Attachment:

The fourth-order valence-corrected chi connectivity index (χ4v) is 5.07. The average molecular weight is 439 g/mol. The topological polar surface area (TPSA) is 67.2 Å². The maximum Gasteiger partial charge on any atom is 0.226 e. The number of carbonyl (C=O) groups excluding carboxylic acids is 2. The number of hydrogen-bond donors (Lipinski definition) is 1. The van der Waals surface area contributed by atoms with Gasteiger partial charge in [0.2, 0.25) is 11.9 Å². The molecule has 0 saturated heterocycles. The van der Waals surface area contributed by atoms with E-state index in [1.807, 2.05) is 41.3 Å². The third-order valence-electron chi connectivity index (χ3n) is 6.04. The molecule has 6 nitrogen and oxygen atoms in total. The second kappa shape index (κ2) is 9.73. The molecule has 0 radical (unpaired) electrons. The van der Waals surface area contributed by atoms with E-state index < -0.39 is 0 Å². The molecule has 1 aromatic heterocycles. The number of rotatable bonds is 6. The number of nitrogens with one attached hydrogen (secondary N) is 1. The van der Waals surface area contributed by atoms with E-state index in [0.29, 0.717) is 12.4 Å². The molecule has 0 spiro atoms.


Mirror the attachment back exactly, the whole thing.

The fourth-order valence-corrected chi connectivity index (χ4v) is 5.07. The average molecular weight is 439 g/mol. The topological polar surface area (TPSA) is 67.2 Å². The maximum Gasteiger partial charge on any atom is 0.226 e. The number of carbonyl (C=O) groups excluding carboxylic acids is 2. The number of hydrogen-bond donors (Lipinski definition) is 1. The van der Waals surface area contributed by atoms with Gasteiger partial charge in [0.2, 0.25) is 11.9 Å². The molecule has 0 saturated heterocycles. The van der Waals surface area contributed by atoms with E-state index in [1.807, 2.05) is 41.3 Å². The third-order valence-electron chi connectivity index (χ3n) is 6.04. The molecule has 6 nitrogen and oxygen atoms in total. The second kappa shape index (κ2) is 9.73. The molecule has 0 radical (unpaired) electrons. The van der Waals surface area contributed by atoms with E-state index < -0.39 is 0 Å². The molecule has 1 aromatic heterocycles. The number of rotatable bonds is 6. The number of nitrogens with one attached hydrogen (secondary N) is 1. The van der Waals surface area contributed by atoms with E-state index in [0.29, 0.717) is 12.4 Å². The molecule has 0 spiro atoms.